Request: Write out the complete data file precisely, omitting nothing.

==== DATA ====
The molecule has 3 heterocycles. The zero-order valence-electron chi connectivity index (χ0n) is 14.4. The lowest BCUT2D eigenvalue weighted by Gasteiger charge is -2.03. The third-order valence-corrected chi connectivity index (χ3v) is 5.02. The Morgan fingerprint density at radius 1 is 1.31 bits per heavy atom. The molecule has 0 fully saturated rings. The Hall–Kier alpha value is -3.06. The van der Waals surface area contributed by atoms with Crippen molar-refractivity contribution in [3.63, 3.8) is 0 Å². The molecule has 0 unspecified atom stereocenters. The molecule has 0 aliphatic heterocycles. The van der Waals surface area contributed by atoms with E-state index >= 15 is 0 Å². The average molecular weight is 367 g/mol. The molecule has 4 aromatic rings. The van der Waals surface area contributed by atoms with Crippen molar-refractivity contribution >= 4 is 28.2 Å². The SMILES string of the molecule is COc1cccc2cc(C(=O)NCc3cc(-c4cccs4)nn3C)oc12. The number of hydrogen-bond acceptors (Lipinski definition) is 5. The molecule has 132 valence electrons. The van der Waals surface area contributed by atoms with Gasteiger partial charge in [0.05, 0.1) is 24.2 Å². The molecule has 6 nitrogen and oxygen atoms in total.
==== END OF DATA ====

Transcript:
The molecule has 3 heterocycles. The zero-order valence-electron chi connectivity index (χ0n) is 14.4. The lowest BCUT2D eigenvalue weighted by Gasteiger charge is -2.03. The third-order valence-corrected chi connectivity index (χ3v) is 5.02. The Morgan fingerprint density at radius 1 is 1.31 bits per heavy atom. The molecule has 0 fully saturated rings. The Hall–Kier alpha value is -3.06. The van der Waals surface area contributed by atoms with Crippen molar-refractivity contribution in [3.63, 3.8) is 0 Å². The molecule has 0 unspecified atom stereocenters. The molecule has 0 aliphatic heterocycles. The van der Waals surface area contributed by atoms with E-state index >= 15 is 0 Å². The average molecular weight is 367 g/mol. The molecule has 4 aromatic rings. The van der Waals surface area contributed by atoms with Crippen molar-refractivity contribution >= 4 is 28.2 Å². The SMILES string of the molecule is COc1cccc2cc(C(=O)NCc3cc(-c4cccs4)nn3C)oc12. The number of hydrogen-bond acceptors (Lipinski definition) is 5. The molecule has 132 valence electrons. The van der Waals surface area contributed by atoms with Gasteiger partial charge in [0.05, 0.1) is 24.2 Å². The molecule has 6 nitrogen and oxygen atoms in total.